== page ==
What happens:

Trigger warnings: child abuse.

A thief in a hunter’s cap breaks into a Volkswagen bus parked outside of a burger joint at the opening of 1986’s Deadly Friend. His attempts to rob the bus are prevented by B.B., an anthropomorphic yellow robot who mumbles robotic gibberish and says its own name a lot. B.B. chokes the thief and forces him out of the van, then locks the door. The van’s driver, single mother Jeannie Conway (Anne Twomey), and her genius son who built the robot, Paul (Matthew Labyorteaux), re-enter and drive off, none the wiser there was an attempted to break-in. They soon arrive at their new house in the town of Welling.

The first person they meet in their new town is Tom ‘Slime’ Toomey (Michael Sharrett), the paperboy who lives down the street. He is suitably impressed by B.B. and can’t believe that Paul actually created this fully independent feat of artificial intelligence. Tom asks Paul if they’ll be in the same class at school, but obviously not! This guy built a fully functioning robot in 1986; he’s going to the prestigious Polytech University. A professor there, Dr. Johanson (Russ Marin) shows him the personal lab they’ve reserved for Paul’s A.I. experiments.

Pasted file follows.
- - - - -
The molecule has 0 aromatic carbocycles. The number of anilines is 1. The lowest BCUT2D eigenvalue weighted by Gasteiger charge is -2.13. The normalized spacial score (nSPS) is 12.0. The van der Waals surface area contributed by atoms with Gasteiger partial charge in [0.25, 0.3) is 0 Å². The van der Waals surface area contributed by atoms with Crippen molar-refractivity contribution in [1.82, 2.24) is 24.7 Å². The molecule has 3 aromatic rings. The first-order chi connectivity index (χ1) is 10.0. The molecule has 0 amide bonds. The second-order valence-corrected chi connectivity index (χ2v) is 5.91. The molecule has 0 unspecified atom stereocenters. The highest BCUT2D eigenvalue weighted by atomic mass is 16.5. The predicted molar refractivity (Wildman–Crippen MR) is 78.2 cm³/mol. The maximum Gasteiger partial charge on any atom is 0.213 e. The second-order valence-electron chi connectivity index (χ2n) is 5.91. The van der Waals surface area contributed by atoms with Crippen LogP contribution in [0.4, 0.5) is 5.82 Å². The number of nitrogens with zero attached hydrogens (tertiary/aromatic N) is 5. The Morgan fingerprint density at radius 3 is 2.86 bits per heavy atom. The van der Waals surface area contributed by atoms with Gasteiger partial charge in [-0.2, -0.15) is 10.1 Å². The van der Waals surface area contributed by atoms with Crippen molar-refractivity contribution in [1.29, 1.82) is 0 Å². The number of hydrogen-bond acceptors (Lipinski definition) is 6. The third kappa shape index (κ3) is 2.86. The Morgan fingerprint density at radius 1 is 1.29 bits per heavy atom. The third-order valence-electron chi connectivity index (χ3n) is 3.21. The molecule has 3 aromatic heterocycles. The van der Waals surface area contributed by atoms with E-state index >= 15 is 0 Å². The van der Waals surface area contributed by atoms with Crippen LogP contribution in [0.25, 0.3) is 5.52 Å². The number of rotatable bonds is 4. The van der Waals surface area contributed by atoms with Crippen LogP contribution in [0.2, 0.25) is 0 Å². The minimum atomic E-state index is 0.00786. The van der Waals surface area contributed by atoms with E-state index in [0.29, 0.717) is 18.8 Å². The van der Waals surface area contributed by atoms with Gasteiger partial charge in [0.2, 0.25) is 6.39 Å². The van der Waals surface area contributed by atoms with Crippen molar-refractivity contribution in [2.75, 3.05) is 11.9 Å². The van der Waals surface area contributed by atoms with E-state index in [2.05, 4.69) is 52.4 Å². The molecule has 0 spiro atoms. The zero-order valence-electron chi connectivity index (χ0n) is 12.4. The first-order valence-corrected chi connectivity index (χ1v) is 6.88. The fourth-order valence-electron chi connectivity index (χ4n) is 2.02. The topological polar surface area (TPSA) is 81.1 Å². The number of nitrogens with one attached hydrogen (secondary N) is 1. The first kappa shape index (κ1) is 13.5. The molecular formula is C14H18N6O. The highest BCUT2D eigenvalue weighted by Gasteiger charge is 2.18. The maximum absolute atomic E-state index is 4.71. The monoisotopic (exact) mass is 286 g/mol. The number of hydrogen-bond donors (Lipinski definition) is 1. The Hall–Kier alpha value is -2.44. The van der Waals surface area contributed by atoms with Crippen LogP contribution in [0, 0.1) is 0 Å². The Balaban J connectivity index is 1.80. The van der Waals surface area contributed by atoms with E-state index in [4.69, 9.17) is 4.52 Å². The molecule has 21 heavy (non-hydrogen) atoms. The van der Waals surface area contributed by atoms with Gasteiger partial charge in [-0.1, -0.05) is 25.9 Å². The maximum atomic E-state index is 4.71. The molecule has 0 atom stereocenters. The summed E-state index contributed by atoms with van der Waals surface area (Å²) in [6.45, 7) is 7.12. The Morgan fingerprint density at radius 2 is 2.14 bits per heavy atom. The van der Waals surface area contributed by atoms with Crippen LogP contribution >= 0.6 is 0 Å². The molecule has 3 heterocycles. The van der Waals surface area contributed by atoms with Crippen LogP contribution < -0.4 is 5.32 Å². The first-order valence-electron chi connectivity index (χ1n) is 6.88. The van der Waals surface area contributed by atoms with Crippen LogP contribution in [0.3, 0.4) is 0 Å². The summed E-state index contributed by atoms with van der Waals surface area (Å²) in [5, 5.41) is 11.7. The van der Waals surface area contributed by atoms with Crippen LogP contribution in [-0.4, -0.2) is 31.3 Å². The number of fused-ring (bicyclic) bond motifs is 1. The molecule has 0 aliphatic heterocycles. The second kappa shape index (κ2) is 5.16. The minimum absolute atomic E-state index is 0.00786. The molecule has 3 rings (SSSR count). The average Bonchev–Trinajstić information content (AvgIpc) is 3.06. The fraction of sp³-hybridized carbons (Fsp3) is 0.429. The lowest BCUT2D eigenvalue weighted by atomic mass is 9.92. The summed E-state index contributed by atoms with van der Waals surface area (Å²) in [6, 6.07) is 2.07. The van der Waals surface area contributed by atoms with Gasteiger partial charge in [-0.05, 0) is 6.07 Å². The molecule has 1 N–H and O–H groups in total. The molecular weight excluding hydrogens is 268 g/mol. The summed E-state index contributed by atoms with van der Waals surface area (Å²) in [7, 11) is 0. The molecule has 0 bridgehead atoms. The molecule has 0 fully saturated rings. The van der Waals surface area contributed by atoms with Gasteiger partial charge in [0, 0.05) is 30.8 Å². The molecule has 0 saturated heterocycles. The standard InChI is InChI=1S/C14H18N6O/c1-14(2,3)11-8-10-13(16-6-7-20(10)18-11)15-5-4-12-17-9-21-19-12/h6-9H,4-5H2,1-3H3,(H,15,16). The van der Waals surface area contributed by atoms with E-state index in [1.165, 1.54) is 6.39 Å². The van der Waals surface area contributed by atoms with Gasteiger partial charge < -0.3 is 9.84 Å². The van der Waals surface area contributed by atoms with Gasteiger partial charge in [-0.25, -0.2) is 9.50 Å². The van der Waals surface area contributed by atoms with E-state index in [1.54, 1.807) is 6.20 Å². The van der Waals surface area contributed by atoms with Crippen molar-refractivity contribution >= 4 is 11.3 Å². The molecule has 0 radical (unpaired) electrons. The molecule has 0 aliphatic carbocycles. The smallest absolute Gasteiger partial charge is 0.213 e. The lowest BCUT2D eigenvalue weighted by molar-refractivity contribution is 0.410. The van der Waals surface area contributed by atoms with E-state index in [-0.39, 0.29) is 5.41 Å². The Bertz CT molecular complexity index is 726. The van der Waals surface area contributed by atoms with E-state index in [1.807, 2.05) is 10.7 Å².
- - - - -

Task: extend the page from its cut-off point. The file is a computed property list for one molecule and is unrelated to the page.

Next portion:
In the distant future of 1986, even real estate agents will be replaced by robots.

Paul soon meets the girl next door, Samantha Pringle (Kristy Swanson), while B.B. is mowing the lawn. They chat a bit about Paul’s robot creation, and Paul can’t help but notice the bruises on Samantha’s arm. Her menacing dad, Harry (Richard Marcus), soon appears on the porch and Sam runs back home. Paul later inquires with friend Tom about his neighbour Samantha, to which Tom crassly responds “great tits” (his nickname is ‘Slime,’ after all) but warns that her father is very strict and doesn’t let her date. Paul, Tom, and B.B. then pass the house of Elvira Parker (the incredible Anne Ramsey), which Tom notes is locked up tighter than Fort Knox. She doesn’t want anyone near her property (which makes it difficult for his work as newspaper delivery boy).

You know it’s a good dirt bike gang when 75% of the members look like Rowdy Roddy Piper.